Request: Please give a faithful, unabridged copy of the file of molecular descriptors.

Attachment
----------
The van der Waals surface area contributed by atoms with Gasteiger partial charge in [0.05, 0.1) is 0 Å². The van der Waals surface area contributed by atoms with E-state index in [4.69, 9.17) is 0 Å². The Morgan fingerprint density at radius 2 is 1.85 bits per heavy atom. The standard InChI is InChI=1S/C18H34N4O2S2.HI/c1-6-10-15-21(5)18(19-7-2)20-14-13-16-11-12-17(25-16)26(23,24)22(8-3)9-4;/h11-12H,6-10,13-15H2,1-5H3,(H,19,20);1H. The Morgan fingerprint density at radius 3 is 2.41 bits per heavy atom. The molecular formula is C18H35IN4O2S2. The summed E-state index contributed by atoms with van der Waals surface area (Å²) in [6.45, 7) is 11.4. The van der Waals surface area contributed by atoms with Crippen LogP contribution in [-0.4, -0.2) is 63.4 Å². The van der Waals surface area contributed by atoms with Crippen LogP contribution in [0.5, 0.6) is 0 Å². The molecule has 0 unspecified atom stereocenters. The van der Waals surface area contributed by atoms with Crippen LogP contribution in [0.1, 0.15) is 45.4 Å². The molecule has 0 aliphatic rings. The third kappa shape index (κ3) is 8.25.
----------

The van der Waals surface area contributed by atoms with Gasteiger partial charge in [0.05, 0.1) is 0 Å². The van der Waals surface area contributed by atoms with E-state index in [4.69, 9.17) is 0 Å². The Morgan fingerprint density at radius 2 is 1.85 bits per heavy atom. The standard InChI is InChI=1S/C18H34N4O2S2.HI/c1-6-10-15-21(5)18(19-7-2)20-14-13-16-11-12-17(25-16)26(23,24)22(8-3)9-4;/h11-12H,6-10,13-15H2,1-5H3,(H,19,20);1H. The Morgan fingerprint density at radius 3 is 2.41 bits per heavy atom. The molecular formula is C18H35IN4O2S2. The summed E-state index contributed by atoms with van der Waals surface area (Å²) in [6.45, 7) is 11.4. The van der Waals surface area contributed by atoms with Crippen LogP contribution in [-0.4, -0.2) is 63.4 Å². The van der Waals surface area contributed by atoms with Crippen LogP contribution in [0.5, 0.6) is 0 Å². The molecule has 0 unspecified atom stereocenters. The van der Waals surface area contributed by atoms with Crippen LogP contribution in [0.1, 0.15) is 45.4 Å². The molecule has 0 aliphatic rings. The third kappa shape index (κ3) is 8.25.